3.5/5 stars

* That’s a true story, but I can’t remember what magazine I read it in.  The reviewer said, quote “‘Full Tilt’ knocked a picture off my wall.”

REVIEW: Poison – Native Tongue (1993)


NATIVE TONGUE_0001POISON – Native Tongue (1993 Capitol)

C.C. DeVille was let go from Poison after an embarrassing performance on the 1991 MTV awards.  Who can forget the pink-haired C.C.?  Drugs and alcohol had taken their toll on the guitar player.  There were musical differences as well.  Bret Michaels liked the bluesier direction Poison were going on; C.C. preferred basic sloppy rock.  A parting of ways was all but inevitable.

Poison were lucky enough to convince guitar prodigy Richie Kotzen to join the band.  Kotzen was from Pennsylvania, like Poison, and had released three critically acclaimed solo albums.  Richie Kotzen and Electric Joy were hard-to-penetrate instrumental albums, while Fever Dream introduced Richie’s soulful singing voice.  He had also contributed the bluesy rock of “Dream of a New Day” to the Bill & Ted’s Bogus Journey soundtrack album.

Like many fans, I waited and wondered what the new Poison would sound like.  Kotzen claims that many of the songs were completely written, lyrics and all, before he joined Poison.  Regardless each song received a four-way songwriting split among the band members.  Fans in the know could tell right away that Kotzen’s impact on the songs was much greater than the other members.

Native Tongue was not as immediate as any prior Poison album, but what it lacked in instant hooks it made up for in musicianship and integrity.  Native Tongue was also a long album, at almost an hour not including B-sides such as “Whip Comes Down”.  It was a lot to absorb, and due to the changing winds of rock, not too many fans were willing to spend time with and get to know Native Tongue.

You couldn’t have asked for a better start to the album that the duo of “Native Tongue”/”The Scream”.  Tribal drums by Rikki Rockett and Sheila E. set the scene for one of Poison’s heaviest songs ever.  “The Scream” is killer:  a relentless driving rock song with aggressive playing and lyrics.  Bret Michaels merged this with his Poison singing style, creating a successful hybrid.  “The Scream” is one of Poison’s finest achievements, and a hell of a way to kick off the new album with the new guitarist.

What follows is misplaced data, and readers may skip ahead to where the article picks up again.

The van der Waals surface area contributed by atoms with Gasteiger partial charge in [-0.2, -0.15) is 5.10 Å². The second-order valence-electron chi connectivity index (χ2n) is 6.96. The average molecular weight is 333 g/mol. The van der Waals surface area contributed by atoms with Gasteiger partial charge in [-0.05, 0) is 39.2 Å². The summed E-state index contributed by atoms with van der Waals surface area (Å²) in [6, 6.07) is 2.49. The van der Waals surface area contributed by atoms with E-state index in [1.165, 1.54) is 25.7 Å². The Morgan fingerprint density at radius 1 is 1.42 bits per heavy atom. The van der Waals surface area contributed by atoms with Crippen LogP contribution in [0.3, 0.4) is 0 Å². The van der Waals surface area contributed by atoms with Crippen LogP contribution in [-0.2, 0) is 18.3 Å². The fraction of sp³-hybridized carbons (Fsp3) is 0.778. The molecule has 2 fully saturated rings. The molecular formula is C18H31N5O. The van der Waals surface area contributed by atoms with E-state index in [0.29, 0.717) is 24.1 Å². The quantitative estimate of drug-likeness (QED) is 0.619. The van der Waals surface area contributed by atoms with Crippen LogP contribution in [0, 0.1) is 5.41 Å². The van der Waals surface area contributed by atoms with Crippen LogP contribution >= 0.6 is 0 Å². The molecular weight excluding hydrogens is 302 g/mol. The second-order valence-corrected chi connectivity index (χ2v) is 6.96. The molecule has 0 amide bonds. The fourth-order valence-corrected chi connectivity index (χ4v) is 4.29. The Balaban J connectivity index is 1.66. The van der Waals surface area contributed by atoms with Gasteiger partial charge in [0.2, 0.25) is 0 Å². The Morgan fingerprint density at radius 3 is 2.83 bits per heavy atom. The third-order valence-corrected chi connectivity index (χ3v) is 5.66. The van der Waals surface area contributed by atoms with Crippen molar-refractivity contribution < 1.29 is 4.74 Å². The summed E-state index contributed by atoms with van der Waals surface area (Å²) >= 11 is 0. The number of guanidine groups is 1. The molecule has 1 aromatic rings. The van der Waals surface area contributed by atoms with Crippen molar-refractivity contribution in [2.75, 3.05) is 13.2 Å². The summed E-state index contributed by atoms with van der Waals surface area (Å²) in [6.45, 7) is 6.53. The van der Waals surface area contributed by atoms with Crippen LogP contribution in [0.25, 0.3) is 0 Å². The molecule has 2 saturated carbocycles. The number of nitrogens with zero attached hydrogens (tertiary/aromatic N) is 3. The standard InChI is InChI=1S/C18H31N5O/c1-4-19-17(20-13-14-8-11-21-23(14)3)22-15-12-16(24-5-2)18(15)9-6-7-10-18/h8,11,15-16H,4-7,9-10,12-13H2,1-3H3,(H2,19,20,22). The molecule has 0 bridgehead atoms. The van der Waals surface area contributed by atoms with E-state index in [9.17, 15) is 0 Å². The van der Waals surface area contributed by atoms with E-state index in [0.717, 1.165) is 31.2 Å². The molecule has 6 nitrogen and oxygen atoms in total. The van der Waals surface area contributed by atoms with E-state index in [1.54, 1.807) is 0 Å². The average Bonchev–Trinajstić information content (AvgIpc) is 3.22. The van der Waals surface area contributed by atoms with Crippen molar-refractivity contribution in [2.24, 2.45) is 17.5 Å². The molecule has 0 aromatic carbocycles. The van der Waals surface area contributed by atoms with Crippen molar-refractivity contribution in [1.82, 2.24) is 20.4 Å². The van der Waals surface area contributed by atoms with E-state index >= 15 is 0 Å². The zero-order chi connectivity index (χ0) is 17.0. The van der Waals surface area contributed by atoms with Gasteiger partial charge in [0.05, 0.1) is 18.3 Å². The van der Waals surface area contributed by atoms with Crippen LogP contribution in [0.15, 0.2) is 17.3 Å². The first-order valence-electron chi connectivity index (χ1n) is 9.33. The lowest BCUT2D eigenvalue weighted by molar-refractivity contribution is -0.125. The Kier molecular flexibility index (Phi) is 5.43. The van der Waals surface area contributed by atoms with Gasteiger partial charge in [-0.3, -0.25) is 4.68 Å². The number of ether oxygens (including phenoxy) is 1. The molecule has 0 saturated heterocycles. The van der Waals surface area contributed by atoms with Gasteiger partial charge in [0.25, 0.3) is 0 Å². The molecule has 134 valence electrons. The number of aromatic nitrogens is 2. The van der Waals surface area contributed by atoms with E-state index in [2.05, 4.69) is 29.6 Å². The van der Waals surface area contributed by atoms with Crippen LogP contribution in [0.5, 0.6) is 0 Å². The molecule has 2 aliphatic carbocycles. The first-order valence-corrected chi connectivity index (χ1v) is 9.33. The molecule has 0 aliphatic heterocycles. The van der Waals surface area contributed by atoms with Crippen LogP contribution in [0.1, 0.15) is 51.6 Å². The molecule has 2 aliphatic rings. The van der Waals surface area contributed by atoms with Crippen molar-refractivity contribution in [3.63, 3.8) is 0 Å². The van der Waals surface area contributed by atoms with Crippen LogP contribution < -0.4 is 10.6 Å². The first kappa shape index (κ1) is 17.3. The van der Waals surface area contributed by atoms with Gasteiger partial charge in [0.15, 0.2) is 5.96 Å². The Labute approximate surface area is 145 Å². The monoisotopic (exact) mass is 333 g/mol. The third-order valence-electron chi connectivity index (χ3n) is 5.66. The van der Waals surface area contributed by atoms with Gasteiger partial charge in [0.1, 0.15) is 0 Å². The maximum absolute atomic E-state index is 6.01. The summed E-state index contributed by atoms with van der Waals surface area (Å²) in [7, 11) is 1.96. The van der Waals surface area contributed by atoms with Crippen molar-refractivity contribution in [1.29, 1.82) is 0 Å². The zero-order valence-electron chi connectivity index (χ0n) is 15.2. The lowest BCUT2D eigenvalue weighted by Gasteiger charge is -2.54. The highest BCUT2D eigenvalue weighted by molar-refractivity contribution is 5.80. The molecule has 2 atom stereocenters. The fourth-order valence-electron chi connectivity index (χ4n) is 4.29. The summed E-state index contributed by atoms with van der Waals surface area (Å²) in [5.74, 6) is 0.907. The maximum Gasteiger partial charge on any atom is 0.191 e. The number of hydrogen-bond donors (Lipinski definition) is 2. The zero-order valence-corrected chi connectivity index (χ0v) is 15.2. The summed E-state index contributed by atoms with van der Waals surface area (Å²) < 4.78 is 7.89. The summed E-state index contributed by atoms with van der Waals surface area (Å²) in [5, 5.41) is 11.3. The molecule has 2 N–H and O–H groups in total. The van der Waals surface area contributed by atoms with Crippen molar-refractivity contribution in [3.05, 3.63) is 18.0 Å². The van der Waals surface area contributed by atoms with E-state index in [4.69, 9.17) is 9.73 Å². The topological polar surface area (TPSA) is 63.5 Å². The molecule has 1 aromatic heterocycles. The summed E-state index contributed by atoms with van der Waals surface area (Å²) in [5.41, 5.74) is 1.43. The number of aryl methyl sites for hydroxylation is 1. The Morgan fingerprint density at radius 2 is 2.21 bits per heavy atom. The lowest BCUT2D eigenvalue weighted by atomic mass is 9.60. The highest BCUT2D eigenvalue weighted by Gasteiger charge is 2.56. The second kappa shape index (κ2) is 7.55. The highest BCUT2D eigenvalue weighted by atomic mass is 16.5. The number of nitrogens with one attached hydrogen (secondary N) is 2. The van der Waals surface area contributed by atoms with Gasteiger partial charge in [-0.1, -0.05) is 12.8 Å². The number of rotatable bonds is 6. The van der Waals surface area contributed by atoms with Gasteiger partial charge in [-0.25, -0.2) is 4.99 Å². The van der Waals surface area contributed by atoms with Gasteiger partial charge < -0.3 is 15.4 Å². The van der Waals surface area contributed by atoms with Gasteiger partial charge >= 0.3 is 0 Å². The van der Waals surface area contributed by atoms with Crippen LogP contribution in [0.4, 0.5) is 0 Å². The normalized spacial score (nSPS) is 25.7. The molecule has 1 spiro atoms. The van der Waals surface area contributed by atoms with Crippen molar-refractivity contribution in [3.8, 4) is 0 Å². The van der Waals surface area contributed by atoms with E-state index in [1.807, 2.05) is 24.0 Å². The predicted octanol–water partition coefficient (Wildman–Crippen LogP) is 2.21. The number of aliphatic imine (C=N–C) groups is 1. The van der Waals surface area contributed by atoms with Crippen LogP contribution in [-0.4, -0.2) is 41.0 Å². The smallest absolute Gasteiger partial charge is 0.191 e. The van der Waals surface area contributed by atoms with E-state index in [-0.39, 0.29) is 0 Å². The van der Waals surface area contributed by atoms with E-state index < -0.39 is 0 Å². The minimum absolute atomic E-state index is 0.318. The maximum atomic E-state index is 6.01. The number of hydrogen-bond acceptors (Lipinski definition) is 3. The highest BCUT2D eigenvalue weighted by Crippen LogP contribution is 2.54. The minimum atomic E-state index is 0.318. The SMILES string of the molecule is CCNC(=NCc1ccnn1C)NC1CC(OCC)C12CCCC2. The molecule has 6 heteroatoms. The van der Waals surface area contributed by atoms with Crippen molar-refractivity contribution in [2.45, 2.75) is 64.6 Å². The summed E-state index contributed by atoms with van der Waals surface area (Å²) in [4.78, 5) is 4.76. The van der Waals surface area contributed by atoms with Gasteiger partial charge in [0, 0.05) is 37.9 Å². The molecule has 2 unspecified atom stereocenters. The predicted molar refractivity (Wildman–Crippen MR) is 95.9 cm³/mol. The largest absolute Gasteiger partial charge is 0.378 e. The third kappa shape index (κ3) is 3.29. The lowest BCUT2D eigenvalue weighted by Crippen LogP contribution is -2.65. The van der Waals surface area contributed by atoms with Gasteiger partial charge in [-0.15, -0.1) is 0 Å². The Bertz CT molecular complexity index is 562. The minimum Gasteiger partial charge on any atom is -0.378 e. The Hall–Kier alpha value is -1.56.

“Stand” was the soulful, gospel-like lead single.  It didn’t do anything for me, but you have to give Poison credit for going all-in.  With choirs and Kotzen’s soulful guitar playing, it’s still an outstanding Poison song.  “Stay Alive” was another good tune, this time about bassist Bobby Dall’s struggles with substances.   That led into the ballad “Until You Suffer Some (Fire and Ice)”, one of the band’s best such songs.  The only weakness here is a grouping of slow songs on side one.  “Body Talk” and “Bring It Home” make up for that.  “Bring It Home” in particular had that heavy groove that you needed to have in the 1990s, as well as strong backing vocals from Kotzen.   “Bring It Home” ended the first side with the heaviest song since “The Scream”.

The one thing that I found difficult about Native Tongue was the aforementioned lack of immediacy.  Thankfully, side two had a few songs that maintained that old-tyme Poison singalong chorus.  They were “Seven Days Over You” (a horn-inflected goodie), the anthemic “Blind Faith” and, “Ride Child Ride”.  These tunes weren’t too much of a departure from earlier Poison of Flesh & Blood.  Perhaps if they had been released as singles, there would have been more chart action.  “Strike Up the Band” is similar, capturing the high octane rock that Poison were good at doing live.